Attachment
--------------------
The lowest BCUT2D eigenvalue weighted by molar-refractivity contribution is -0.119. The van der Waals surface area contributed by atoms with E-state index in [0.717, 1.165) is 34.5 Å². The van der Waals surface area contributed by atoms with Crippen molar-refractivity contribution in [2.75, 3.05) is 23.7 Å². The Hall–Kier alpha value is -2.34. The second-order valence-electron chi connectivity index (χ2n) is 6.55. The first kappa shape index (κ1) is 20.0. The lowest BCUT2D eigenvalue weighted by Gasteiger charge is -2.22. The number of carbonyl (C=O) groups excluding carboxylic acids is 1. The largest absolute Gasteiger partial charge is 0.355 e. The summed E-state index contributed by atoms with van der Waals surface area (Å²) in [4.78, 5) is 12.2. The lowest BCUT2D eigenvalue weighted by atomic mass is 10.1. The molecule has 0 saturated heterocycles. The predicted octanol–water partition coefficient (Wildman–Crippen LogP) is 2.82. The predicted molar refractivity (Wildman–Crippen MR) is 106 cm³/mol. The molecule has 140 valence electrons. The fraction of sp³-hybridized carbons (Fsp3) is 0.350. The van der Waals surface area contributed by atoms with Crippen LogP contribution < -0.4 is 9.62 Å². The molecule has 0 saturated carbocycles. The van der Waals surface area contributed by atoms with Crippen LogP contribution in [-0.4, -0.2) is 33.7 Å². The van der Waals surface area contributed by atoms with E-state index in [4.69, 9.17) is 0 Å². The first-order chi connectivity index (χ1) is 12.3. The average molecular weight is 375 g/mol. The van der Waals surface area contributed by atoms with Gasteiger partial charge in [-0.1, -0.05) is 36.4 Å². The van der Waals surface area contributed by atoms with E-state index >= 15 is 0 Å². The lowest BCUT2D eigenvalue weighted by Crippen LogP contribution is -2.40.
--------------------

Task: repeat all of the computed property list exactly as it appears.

The lowest BCUT2D eigenvalue weighted by molar-refractivity contribution is -0.119. The van der Waals surface area contributed by atoms with E-state index in [0.717, 1.165) is 34.5 Å². The van der Waals surface area contributed by atoms with Crippen molar-refractivity contribution in [2.75, 3.05) is 23.7 Å². The Hall–Kier alpha value is -2.34. The second-order valence-electron chi connectivity index (χ2n) is 6.55. The first kappa shape index (κ1) is 20.0. The lowest BCUT2D eigenvalue weighted by Gasteiger charge is -2.22. The number of carbonyl (C=O) groups excluding carboxylic acids is 1. The largest absolute Gasteiger partial charge is 0.355 e. The summed E-state index contributed by atoms with van der Waals surface area (Å²) in [4.78, 5) is 12.2. The lowest BCUT2D eigenvalue weighted by atomic mass is 10.1. The molecule has 0 saturated heterocycles. The predicted octanol–water partition coefficient (Wildman–Crippen LogP) is 2.82. The predicted molar refractivity (Wildman–Crippen MR) is 106 cm³/mol. The molecule has 140 valence electrons. The fraction of sp³-hybridized carbons (Fsp3) is 0.350. The van der Waals surface area contributed by atoms with Crippen LogP contribution < -0.4 is 9.62 Å². The molecule has 0 saturated carbocycles. The van der Waals surface area contributed by atoms with Crippen LogP contribution in [-0.4, -0.2) is 33.7 Å². The van der Waals surface area contributed by atoms with E-state index in [4.69, 9.17) is 0 Å². The first-order chi connectivity index (χ1) is 12.3. The average molecular weight is 375 g/mol. The van der Waals surface area contributed by atoms with Gasteiger partial charge in [-0.1, -0.05) is 36.4 Å². The van der Waals surface area contributed by atoms with E-state index >= 15 is 0 Å². The lowest BCUT2D eigenvalue weighted by Crippen LogP contribution is -2.40.